Fruitcake has been around forever, it’s practically an institution, in short, a tasty nibble. We’ve been eating fruitcake since Roman times when pomegranate seeds, pine nuts and raisins were mixed with a barley mash. The British in particular have been stuffing their faces with all manner of fruitcake for hundreds of years, and it still remains popular today. But there is one particular specimen of fruitcake that has quite literally stood the test of time.
A cake that the famous British explorer, Robert Falcon Scott, likely brought with him to the 1910 Terra Nova Expedition in Antarctica, was recently found by the New Zealand-based Antarctic Heritage Trust in Antarctica’s oldest building. The hut on Cape Adare was built by Norwegian Carsten Borchgrevink’s team in 1899. The Scott expedition’s Northern Party took shelter in the hut, and probably left the fruitcake behind. The Borchgrevink hut is a bit of a record breaker itself as it’s the very first building built on any continent that still stands to this day.
The 106-year-old cake was found in a surprisingly good condition, which has largely been credited to the extreme cold in Antarctica. “There was a very, very slight rancid butter smell to it, but other than that, the cake looked and smelled edible”, Lizzie Meek, Programme Manager-Artefacts at the trust, said. Meek added, ““With just two weeks to go on the conservation of the Cape Adare artefacts, finding such a perfectly preserved fruitcake in amongst the last handful of unidentified and severely corroded tins was quite a surprise. It’s an ideal high-energy food for Antarctic conditions, and is still a favourite item on modern trips to the Ice.”
The polar pioneer was apparently very fond of this particular cake, made by the British biscuit company, Huntley & Palmers. They liked to brag that their “biscuits were exported all over the world and their tins have turned up in the most unexpected places.” In fact, by 1900, Huntley and Palmer were the largest biscuit manufacturers in the world.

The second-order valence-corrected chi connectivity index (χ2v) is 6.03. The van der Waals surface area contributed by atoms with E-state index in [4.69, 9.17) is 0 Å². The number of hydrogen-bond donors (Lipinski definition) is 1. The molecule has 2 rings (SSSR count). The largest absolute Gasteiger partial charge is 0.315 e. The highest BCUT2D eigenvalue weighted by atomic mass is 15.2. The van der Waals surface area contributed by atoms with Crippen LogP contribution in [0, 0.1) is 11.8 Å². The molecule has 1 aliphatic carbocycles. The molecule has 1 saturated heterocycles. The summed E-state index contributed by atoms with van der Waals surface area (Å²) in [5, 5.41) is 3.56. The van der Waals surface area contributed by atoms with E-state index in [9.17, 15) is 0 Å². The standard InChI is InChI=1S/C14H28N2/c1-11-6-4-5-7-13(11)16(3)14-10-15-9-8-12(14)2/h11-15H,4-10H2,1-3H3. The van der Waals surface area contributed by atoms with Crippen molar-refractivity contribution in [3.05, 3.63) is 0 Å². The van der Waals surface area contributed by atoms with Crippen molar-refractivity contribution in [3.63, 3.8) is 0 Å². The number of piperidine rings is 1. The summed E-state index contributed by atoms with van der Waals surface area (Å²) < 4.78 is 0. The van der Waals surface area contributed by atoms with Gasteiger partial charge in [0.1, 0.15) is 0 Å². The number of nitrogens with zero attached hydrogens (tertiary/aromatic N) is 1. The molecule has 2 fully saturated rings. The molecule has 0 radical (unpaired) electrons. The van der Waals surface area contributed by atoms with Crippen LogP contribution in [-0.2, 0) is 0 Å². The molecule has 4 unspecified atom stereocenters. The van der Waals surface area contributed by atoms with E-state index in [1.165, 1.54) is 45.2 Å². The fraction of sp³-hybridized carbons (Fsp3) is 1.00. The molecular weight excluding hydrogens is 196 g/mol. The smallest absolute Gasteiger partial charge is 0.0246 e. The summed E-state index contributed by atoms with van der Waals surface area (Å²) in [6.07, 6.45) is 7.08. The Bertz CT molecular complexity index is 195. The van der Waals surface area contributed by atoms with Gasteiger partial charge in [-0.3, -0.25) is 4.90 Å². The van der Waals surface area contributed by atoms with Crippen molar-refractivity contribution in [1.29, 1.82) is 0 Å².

The Huntley & Palmer tins were hand cut from large sheets of tinplate. A trained tin box maker was expected to produce 100 tins per day.
Other artifacts that have been found included tools, clothing, and what Meek described as “badly deteriorated” meat and fish and “rather nice-looking” jams.
All the artifacts have been sent to Christchurch, New Zealand, where they were conserved at a laboratory at the Canterbury Museum.
Scott and his four-person crew reached the South Pole in 1912, only to discover that a Norwegian team had beat them to it. Unfortunately, they weren’t any luckier on their return journey. While returning to their base on Cape Evans, everyone on the team died, having suffered frostbite, starvation, and exposure.
But why bring such a random thing as a cake to a life-endangering mission? “Living and working in Antarctica tends to lead to a craving for high-fat, high-sugar food, and fruitcake fits the bill nicely, not to mention going very well with a cup of tea,” says Meek.
So when times are desperate, make sure to have a fruitcake with you!